How to navigate the college application process


Kylie Ilhardt

College pennants that are displayed in the guidance office as motivation to students.

As seniors wave goodbye to their last high school summer, they now face the extensive, often exhausting, college application process. From test scores to community service hours to lengthy college essays, it takes significant perseverance to apply to your dream colleges.

Here are a few tips to help you navigate the college application process.

1. Plan ahead.
The most important item on your college application is your transcript. Transcripts contain details on a students complete high school academic history, including GPA, class rank, all standardized tests, ethnicity and final semester grades. You can get an unofficial copy of your transcript for you to review to ensure all of the information is correct. Once you have looked over your transcript, you can send official transcripts to universities. The form to order unofficial and official transcripts can be found in the guidance office.

2. Even if you have low SAT and ACT scores, you can still get into college.
It is important to take these tests more than once. After the college admissions’ scandal, universities put less emphasis on test scores when deciding to admit a student. Even so, students should still prepare for standardized tests by using preparation books, free school resources like Khan Academy and online practice tests.

3. A strong resume could get you into your dream college.
Building your resume is essential in the college application process because resumes give colleges the opportunity to learn about you as a person and community member. Colleges want to know your interests, passions, achievements and contributions to your community. It is also very important to keep a well organized list of your honors and awards because colleges want to see what you have achieved.

“The college application process should start as early as freshman year because it’s a culmination of what a student does both academically and beyond the classroom,” guidance counselor Cindy Ferrara said.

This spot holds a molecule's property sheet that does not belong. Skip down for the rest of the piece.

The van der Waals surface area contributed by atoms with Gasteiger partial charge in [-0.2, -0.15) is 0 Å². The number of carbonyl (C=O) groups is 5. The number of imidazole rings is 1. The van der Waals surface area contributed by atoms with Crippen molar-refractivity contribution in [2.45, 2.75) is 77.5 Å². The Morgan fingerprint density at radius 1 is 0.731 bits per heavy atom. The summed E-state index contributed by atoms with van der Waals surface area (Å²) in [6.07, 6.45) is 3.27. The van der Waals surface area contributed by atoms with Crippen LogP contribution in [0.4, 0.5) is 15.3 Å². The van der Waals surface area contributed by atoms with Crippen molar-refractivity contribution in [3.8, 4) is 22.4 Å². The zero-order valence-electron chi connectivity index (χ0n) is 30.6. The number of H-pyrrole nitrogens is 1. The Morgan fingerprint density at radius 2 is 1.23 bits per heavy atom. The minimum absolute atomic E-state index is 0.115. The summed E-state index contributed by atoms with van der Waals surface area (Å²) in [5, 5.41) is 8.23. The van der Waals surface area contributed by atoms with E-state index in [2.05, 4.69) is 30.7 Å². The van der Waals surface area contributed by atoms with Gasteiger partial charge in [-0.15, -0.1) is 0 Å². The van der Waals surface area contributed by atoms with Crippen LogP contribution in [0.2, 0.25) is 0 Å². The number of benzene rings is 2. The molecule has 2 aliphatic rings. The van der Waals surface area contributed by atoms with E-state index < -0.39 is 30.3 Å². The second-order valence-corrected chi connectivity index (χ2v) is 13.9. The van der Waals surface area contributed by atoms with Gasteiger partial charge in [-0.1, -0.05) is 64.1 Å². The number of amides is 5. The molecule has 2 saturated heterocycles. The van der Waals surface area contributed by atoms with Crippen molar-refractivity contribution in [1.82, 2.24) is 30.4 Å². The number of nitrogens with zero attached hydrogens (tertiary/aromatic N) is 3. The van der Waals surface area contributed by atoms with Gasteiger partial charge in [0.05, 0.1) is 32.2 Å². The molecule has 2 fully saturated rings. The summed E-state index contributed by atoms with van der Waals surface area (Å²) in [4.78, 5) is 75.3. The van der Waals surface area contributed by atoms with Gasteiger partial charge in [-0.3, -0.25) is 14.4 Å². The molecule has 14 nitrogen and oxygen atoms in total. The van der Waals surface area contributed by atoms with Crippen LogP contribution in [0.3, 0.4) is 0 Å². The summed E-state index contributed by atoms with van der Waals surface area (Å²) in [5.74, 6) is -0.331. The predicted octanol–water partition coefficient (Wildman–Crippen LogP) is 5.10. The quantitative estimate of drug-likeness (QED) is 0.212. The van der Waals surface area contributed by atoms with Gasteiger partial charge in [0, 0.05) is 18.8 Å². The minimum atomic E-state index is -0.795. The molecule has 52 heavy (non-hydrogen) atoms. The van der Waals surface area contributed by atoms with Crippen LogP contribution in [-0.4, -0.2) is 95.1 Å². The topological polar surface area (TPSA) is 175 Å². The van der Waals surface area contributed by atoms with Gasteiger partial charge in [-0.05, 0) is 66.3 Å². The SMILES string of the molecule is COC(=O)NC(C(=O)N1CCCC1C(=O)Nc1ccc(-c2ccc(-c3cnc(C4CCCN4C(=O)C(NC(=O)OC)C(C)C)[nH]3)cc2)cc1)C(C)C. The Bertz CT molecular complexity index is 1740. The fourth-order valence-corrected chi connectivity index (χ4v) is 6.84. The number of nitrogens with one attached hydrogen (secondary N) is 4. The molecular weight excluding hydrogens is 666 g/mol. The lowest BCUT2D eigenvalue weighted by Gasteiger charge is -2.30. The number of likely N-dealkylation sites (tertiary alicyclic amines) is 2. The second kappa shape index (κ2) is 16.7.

4. Picking schools.
It is important for you to spend time on college websites and read about what exactly they are looking for on your application. Many factors should influence your college decision like the number of undergraduate students, the majors the school offers and the presence of athletics as a part of daily life. The internet can show you images of schools, but if you get the opportunity to go visit colleges in person, do it. Going on official tours of colleges will give you a firsthand look at schools, and the opportunity to ask current students questions. It is important to get a feel of where you may be living for the next 4 years.

5. Meeting with college representatives
Jupiter High School gives students the opportunity to meet with college representatives when they come to school. The college representatives that visit JHS are usually admissions representatives, which means they review college applications for their school. Meeting with these representatives also gives students a look into what programs their college has to offer.
“I think most students don’t know that the college reps that come to Jupiter High, do have a say in college admission to that specific school. For a student to attend the college visit at school, it shows the college reps that you are interested in the school and took time to get some more information on the school,” Ferarra said.

6. Getting letters of recommendation
Some colleges may require you to submit letters of recommendation from your guidance counselor and past teachers. The best way to get a good letter of recommendation from a teacher is to go find them in person and ask if they will help you. Teachers are absolutely not required to write you a letter of recommendation, so if they do you should be grateful. To get a letter or recommendation from your guidance counselor, pick up a “Request for Recommendations—Student Profile” form from the guidance office and return it after you have filled it out. After two weeks, go back to the guidance office to get your recommendation.

Even though this process is stressful, remain positive, and remember it will be over quickly if you follow these tips.